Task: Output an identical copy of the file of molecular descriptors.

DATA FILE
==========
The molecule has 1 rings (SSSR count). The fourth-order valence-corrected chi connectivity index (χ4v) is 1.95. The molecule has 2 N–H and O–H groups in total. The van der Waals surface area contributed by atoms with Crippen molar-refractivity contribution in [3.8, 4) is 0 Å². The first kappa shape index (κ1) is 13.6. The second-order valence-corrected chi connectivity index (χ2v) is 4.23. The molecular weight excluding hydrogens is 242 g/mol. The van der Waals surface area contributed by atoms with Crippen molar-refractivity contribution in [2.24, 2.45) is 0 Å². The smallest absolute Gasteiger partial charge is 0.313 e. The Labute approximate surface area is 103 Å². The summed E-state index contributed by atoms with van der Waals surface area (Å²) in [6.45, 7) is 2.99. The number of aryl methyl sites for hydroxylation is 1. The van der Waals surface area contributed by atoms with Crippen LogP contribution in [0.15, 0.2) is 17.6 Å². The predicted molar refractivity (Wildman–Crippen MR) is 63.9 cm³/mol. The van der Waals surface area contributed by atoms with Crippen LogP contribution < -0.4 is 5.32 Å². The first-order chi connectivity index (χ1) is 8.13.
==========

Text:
The molecule has 1 rings (SSSR count). The fourth-order valence-corrected chi connectivity index (χ4v) is 1.95. The molecule has 2 N–H and O–H groups in total. The van der Waals surface area contributed by atoms with Crippen molar-refractivity contribution in [3.8, 4) is 0 Å². The first kappa shape index (κ1) is 13.6. The second-order valence-corrected chi connectivity index (χ2v) is 4.23. The molecular weight excluding hydrogens is 242 g/mol. The van der Waals surface area contributed by atoms with Crippen molar-refractivity contribution in [2.24, 2.45) is 0 Å². The smallest absolute Gasteiger partial charge is 0.313 e. The Labute approximate surface area is 103 Å². The summed E-state index contributed by atoms with van der Waals surface area (Å²) in [6.45, 7) is 2.99. The number of aryl methyl sites for hydroxylation is 1. The van der Waals surface area contributed by atoms with Crippen LogP contribution in [0.15, 0.2) is 17.6 Å². The predicted molar refractivity (Wildman–Crippen MR) is 63.9 cm³/mol. The van der Waals surface area contributed by atoms with Crippen LogP contribution < -0.4 is 5.32 Å². The first-order chi connectivity index (χ1) is 8.13.